Warrior Hikers Stop By North Adams VFW Post 996

By John DurkaniBerkshires Staff
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VFW Post 996 members and the Warrior Hikers, wearing green, pose outside the post.
NORTH ADAMS, Mass. — Veterans of Foreign Wars Post 996 on Thursday hosted five veterans who are in the process of hiking 2,180-mile up the East Coast.
 
Five veterans, ranging in age from their mid-20s to roughly 50, took a detour from hiking northbound on the Appalachian Trail and stopped at the VFW for a meal and some conversation. 
 
The veterans are participating in the Warrior Hike, a program that primarily focuses on allowing veterans to "walk off the war." 
 
"This is a great way for veterans to quiet their minds," said Tom Gathman, a young veteran from Pennsylvania who toured in Iraq with the Marines.
 
Since embarking in mid-March, the original group of 16 dwindled down to five by the time they entered North Adams — well over the typical approximately 10 to 15 percent completion rate.
 
VFW Post 996 gave them a big welcome.
 
District Commander Francis Scott Gagnon said the VFW as a whole has a tough time battling the stereotype of being grandfathers drinking at the bar, relishing old war stories. It's real purpose involves assisting comrades, educating others, remembering history and embracing patriotism, he said.
 
Over at the banquet hall, Gathman's mood was light and easygoing. After all, the veteran seized the opportunity to feed his heavy appetite that has earned him the trail name of Jabba, referring to the Star Wars' oversized, sluglike mobster.
 
"I eat like a vacuous, fat gangster slob, intergalactically," Gathman joked in the midst of shoveling down plates of spaghetti and meatballs in between sides of desserts.
 

Rob Carmel, left, Tom Gathman and Stephanie Cutts stop at Diane's Twist. Below, Marty Bailey, left, reunites with Sharon Smith and Greg Hatton after 26 years.

The food break was pleasant though. On the trail, Baltimore native Rob Carmel, who served in the Army for 32 years, compared the diet to a college student's — filled with ramen, and mac and cheese.
 
The veterans have seen many sights on their journey so far, including a black bear and her three cubs, red tail hawks, different arrangements of colorful fungi and plants, including the rare lady's slippers.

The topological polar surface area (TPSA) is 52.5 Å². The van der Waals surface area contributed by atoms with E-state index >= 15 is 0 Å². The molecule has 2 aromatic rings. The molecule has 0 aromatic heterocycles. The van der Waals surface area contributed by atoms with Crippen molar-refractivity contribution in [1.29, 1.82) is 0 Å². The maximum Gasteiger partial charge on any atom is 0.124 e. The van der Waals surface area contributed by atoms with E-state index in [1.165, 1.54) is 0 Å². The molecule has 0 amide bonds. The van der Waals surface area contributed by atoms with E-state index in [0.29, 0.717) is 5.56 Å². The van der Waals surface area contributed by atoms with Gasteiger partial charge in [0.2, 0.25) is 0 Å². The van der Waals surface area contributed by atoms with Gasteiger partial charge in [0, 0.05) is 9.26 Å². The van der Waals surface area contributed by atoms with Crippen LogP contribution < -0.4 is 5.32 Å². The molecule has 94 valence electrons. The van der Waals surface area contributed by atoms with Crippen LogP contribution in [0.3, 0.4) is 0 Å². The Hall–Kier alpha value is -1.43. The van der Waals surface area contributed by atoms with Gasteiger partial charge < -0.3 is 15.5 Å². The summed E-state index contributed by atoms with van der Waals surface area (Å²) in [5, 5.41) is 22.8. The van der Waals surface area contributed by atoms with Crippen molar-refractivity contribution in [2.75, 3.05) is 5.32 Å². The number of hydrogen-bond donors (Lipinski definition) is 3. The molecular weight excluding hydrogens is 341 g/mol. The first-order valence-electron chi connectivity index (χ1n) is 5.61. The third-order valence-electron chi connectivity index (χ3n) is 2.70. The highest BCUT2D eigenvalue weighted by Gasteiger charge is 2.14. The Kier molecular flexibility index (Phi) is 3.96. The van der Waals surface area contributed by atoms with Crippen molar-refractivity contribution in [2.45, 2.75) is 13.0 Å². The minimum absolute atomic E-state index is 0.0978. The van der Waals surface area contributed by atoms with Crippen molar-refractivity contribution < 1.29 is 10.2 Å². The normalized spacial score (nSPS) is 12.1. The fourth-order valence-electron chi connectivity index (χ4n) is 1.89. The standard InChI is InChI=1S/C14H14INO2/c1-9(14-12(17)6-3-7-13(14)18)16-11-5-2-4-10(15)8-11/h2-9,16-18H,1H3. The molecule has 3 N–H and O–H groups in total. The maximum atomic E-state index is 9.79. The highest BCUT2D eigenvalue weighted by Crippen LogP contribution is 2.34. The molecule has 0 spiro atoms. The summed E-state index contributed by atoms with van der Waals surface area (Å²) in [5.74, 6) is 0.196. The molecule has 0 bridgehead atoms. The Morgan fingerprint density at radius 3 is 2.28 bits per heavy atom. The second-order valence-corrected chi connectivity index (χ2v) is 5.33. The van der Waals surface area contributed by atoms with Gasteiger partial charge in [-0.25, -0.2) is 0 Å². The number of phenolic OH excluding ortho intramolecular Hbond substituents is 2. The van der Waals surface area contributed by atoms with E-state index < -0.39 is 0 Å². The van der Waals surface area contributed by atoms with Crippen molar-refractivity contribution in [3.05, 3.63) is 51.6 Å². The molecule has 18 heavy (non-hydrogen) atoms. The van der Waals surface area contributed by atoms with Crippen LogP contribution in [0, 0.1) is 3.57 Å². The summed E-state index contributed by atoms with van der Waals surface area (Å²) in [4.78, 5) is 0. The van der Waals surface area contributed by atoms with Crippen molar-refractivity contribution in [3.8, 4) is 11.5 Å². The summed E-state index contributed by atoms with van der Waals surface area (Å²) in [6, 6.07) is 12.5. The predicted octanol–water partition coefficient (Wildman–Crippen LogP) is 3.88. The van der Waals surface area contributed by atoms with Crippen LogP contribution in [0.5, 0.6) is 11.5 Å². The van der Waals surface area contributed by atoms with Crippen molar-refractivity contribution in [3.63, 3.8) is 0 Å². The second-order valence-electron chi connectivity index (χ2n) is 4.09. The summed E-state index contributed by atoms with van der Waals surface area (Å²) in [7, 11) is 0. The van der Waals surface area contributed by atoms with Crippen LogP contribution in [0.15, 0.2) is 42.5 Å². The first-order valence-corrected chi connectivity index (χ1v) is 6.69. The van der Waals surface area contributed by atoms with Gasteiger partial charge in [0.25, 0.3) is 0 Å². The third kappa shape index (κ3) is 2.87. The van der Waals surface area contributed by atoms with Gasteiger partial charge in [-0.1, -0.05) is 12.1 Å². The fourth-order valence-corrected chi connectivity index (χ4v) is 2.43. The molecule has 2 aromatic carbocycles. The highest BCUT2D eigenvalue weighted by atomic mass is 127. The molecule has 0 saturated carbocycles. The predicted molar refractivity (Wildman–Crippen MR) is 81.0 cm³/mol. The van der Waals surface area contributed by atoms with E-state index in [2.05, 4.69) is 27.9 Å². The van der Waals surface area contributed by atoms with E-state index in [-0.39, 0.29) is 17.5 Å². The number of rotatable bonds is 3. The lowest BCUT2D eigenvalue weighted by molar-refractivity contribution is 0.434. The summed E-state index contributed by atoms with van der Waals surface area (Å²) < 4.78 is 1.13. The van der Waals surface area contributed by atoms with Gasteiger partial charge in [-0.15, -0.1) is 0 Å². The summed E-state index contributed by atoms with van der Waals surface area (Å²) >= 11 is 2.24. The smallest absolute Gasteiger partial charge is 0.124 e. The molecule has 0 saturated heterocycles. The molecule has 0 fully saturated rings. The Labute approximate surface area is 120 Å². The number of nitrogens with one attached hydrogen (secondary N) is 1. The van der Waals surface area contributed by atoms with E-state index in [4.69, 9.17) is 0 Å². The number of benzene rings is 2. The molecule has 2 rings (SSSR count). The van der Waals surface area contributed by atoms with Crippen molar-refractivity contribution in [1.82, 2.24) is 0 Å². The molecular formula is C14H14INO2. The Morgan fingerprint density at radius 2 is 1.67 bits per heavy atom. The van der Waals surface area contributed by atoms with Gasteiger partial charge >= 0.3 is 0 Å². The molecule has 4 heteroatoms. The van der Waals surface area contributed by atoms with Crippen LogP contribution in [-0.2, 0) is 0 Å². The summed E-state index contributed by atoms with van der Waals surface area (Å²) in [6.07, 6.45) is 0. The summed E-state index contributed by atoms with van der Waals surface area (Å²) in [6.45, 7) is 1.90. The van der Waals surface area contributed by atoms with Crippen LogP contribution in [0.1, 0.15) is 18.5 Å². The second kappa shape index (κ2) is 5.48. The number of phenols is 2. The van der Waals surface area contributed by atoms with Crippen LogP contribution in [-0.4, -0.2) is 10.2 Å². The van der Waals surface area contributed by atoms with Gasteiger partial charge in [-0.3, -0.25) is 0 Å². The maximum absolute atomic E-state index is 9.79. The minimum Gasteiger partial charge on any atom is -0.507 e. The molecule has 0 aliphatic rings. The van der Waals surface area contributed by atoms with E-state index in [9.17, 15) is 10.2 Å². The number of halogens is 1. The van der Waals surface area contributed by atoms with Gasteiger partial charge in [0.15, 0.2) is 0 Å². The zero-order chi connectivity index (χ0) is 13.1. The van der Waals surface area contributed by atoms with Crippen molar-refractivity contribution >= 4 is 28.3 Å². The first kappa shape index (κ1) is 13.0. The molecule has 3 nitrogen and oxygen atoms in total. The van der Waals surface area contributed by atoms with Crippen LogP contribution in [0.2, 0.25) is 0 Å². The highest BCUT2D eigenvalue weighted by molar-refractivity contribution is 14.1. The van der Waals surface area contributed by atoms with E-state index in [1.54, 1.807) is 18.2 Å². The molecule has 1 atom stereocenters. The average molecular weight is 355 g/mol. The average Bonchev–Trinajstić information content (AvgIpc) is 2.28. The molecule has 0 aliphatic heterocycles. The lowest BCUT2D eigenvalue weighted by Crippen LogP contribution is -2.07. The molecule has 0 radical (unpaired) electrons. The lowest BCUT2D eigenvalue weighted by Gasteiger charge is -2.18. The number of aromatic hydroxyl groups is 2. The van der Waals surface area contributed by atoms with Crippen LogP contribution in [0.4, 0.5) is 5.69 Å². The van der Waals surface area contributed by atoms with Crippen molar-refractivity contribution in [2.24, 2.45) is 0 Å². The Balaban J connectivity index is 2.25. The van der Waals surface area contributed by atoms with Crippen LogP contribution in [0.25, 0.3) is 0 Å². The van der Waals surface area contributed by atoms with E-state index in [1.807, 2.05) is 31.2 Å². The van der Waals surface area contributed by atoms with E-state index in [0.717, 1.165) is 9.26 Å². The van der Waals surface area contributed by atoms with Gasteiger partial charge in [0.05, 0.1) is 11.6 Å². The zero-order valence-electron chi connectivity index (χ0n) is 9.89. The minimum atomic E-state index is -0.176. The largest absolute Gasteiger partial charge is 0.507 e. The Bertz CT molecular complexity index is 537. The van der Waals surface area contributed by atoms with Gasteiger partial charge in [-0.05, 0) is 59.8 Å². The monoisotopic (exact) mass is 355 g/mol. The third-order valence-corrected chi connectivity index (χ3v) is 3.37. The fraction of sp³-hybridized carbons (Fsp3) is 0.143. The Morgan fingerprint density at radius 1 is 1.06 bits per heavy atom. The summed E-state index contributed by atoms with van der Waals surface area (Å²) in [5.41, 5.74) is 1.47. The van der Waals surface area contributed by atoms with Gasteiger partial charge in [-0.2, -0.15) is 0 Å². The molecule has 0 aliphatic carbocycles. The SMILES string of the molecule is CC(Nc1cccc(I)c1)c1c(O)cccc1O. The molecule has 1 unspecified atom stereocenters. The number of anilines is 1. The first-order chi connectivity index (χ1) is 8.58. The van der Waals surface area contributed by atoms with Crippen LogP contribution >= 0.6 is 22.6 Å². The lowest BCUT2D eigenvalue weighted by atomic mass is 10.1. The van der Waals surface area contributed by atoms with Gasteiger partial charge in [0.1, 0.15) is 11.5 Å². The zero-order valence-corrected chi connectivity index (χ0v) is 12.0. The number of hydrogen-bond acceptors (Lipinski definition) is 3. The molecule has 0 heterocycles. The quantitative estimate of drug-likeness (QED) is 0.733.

Locally, they stopped at the Shamrock Inn in Dalton, Diane's Twist in Cheshire, and crossed through the highest point in the state on Thursday.
 
Physically, the trail is tough, but Navy veteran Stephanie "Rosie" Cutts said she didn't expect it to be so mentally challenging as well.
 
The mental challenges go beyond just battling the trail, said Sharon Smith, who served as an Air Force medic in Operation Desert Storm and the second oldest in the group. (Her medic expertise and mom-like instincts earned her the trail name Mama Goose.)
 
Smith recalled when she was younger and buried her own thoughts — not only about the war, but how life changed afterwards. Since then, she's hiked and thought about her past and processed it so she could move on. Smith wanted to hike the Appalachian Trail on her own, but when this opportunity to go with fellow veterans came up, she took it.
 
Smith wants the younger veterans to "think, process and let it go" in this six-month opportunity. She's glad they're on the trail, otherwise Smith is worried they, like too many other veterans, will bury their problems in alcohol and drugs, and then later wonder why they feel crazy or suicidal.
 
"We need other ways to help," Smith said. "This is a huge one."
 
The hike is currently in its second year, although this is the first year for a large group. Last year, Sean Gorbin and Mark Silvers hiked the trail to raise about $50,000 for three adapted vehicles for amputees at Walter Reed National Military Medical Center in Bethesda, Md.
 
This year's group hopes to pave the way in support to help future groups.
 
Gorbin said on Friday that almost everyone wanted to get involved during a conference in Utah. Current sponsors help out in supplying gear and supplies, as well as jobs for veterans.
 
And along the road they find help, too. Early in the trip, Kevin Reed, who served in the Marines in Kuwait, found a jar that he thought was jelly, but turned out to be moonshine — earning his trail name "Grape Lightning." More regularly, the group stops at various VFW posts.
 
On Thursday night, Smith received her own surprise gift — she was reunited with Marty Bailey of Scotia, N.Y., and Greg Hatton of Boston, after 26 years since they were all stationed together in Germany. Hatton gave the group a gift bag, containing allergy medicine, wet tissues and — to the Baltimore native Carmel's displeasure — Boston Red Sox visors.
 
Over the next six weeks, the remaining veterans will travel through Vermont, New Hampshire and Maine toward their destination of Mount Katahdin, scheduled for Friday, Sept. 13. To follow their progress, check out the Warrior Hike Facebook page.

Tags: Appalachian Trail,   hiking,   veterans,   

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